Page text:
The country is expected to face an all-time high debt index at the end of President Uhuru Kenyatta’s term in August 2022.
Projections from treasury indicate that the public debt by the end of June 2022 will be standing at sh7.17 trillion. The public debt as at June this year stood at a staggering sh5.04 trillion.
When the Jubilee administration under the leadership of President Uhuru Kenyatta and his deputy William Ruto took over from the Kibaki regime in June 2013, the debt was at sh1.89 trillion. Much of the amount borrowed has been pumped into the construction of new transport infrastructure including new roads and the Standard Gauge Railway as well as expansion of electricity network.
The treasury has been forced to borrow to cover up budget deficits therefore plunging the country deep into debt. This has forced the taxman to remit half of what he collects into servicing loans meaning the country doesn’t have enough for development projects. This has caused al of of anger among Kenyans as the decry the loss of their hard earned money to corruption calling for the president to enhance his war against the vice so that the people can get value for their money through better roads and getting out of the woods the already dilapidated health sector.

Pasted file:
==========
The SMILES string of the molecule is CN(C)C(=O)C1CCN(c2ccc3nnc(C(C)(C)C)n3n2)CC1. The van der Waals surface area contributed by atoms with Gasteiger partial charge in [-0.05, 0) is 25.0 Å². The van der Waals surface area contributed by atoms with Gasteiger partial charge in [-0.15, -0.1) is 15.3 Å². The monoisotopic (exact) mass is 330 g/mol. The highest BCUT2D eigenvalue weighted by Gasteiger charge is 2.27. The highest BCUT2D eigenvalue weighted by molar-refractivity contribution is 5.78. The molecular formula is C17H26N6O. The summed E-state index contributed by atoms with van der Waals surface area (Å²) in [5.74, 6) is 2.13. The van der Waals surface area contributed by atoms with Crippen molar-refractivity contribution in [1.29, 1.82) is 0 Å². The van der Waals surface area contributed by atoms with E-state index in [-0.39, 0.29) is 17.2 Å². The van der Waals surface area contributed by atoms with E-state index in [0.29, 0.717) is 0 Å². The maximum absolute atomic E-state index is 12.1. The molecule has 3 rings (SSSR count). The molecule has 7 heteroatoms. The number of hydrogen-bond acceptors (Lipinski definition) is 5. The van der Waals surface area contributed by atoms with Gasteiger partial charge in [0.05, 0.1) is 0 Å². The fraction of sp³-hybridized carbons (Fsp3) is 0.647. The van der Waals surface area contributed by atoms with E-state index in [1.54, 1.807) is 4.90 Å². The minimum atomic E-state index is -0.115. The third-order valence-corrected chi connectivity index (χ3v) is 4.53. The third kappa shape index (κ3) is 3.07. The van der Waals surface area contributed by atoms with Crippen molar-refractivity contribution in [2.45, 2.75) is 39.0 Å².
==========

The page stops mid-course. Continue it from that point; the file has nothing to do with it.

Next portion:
Economic analysts have over the period warned the government against over borrowing saying it piling more pressure on the taxpayer who will be left to pay off the loans. Jibran Qureishi, Stanbic Bank regional economist says the over budgeting by the treasury is hurting the economy since the taxman does not collect as estimated by the treasury.
“When you do that from the beginning, you feel like you have enough room for maneuver when it comes to expenditure, but reality id you are not going to achieve the tax number,” said Mr. Qureishi.
In the 2018/19 fiscal year, the treasury estimates Kenya Revenue Authority to raise a whooping sh1.76 trillion with sh870.5 billion going into paying existing loans compared to sh435.7 billion committed to servicing loans in the last financial year.
Since the country’s economy upgrade to middle-income in September 2014,Kenya has no option for less cheaper international loans and therefore has been forced to opt for expensive short term loans with foreign commercial banks lending the country 37.85 per cent (sh968.9 billion) of the sh2.56 trillion external debt.
The legislature through the Parliamentary Budget Office in a report has warned of a looming crisis if the government continues with the current borrowing trend.
“The emerging concern is that the government’s appetite for borrowing is unlikely to wane any time soon and this could eventually push debt towards unsustainable levels,” read the report.